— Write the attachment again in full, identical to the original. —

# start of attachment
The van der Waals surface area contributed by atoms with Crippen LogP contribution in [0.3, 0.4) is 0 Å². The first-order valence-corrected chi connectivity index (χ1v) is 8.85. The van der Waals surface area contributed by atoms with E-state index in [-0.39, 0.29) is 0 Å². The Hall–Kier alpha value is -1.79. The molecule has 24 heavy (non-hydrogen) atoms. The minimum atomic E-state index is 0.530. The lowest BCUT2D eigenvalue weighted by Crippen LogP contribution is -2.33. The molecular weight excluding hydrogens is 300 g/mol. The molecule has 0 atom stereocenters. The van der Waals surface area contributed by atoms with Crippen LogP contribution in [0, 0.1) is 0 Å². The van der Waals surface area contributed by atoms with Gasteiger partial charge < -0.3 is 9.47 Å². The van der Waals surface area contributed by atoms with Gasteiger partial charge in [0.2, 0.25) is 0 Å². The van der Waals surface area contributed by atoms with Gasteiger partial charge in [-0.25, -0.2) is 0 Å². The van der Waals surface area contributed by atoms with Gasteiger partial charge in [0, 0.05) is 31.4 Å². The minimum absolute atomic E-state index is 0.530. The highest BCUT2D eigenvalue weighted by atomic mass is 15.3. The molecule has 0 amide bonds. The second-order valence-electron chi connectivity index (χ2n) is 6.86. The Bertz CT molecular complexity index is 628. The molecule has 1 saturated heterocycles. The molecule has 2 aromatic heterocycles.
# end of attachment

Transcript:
The van der Waals surface area contributed by atoms with Crippen LogP contribution in [0.3, 0.4) is 0 Å². The first-order valence-corrected chi connectivity index (χ1v) is 8.85. The van der Waals surface area contributed by atoms with E-state index in [-0.39, 0.29) is 0 Å². The Hall–Kier alpha value is -1.79. The molecule has 24 heavy (non-hydrogen) atoms. The minimum atomic E-state index is 0.530. The lowest BCUT2D eigenvalue weighted by Crippen LogP contribution is -2.33. The molecular weight excluding hydrogens is 300 g/mol. The molecule has 0 atom stereocenters. The van der Waals surface area contributed by atoms with Crippen LogP contribution in [0, 0.1) is 0 Å². The van der Waals surface area contributed by atoms with Gasteiger partial charge < -0.3 is 9.47 Å². The van der Waals surface area contributed by atoms with Gasteiger partial charge in [0.2, 0.25) is 0 Å². The van der Waals surface area contributed by atoms with Gasteiger partial charge in [-0.25, -0.2) is 0 Å². The van der Waals surface area contributed by atoms with Gasteiger partial charge in [0, 0.05) is 31.4 Å². The minimum absolute atomic E-state index is 0.530. The highest BCUT2D eigenvalue weighted by atomic mass is 15.3. The molecule has 0 amide bonds. The second-order valence-electron chi connectivity index (χ2n) is 6.86. The Bertz CT molecular complexity index is 628. The molecule has 1 saturated heterocycles. The molecule has 2 aromatic heterocycles.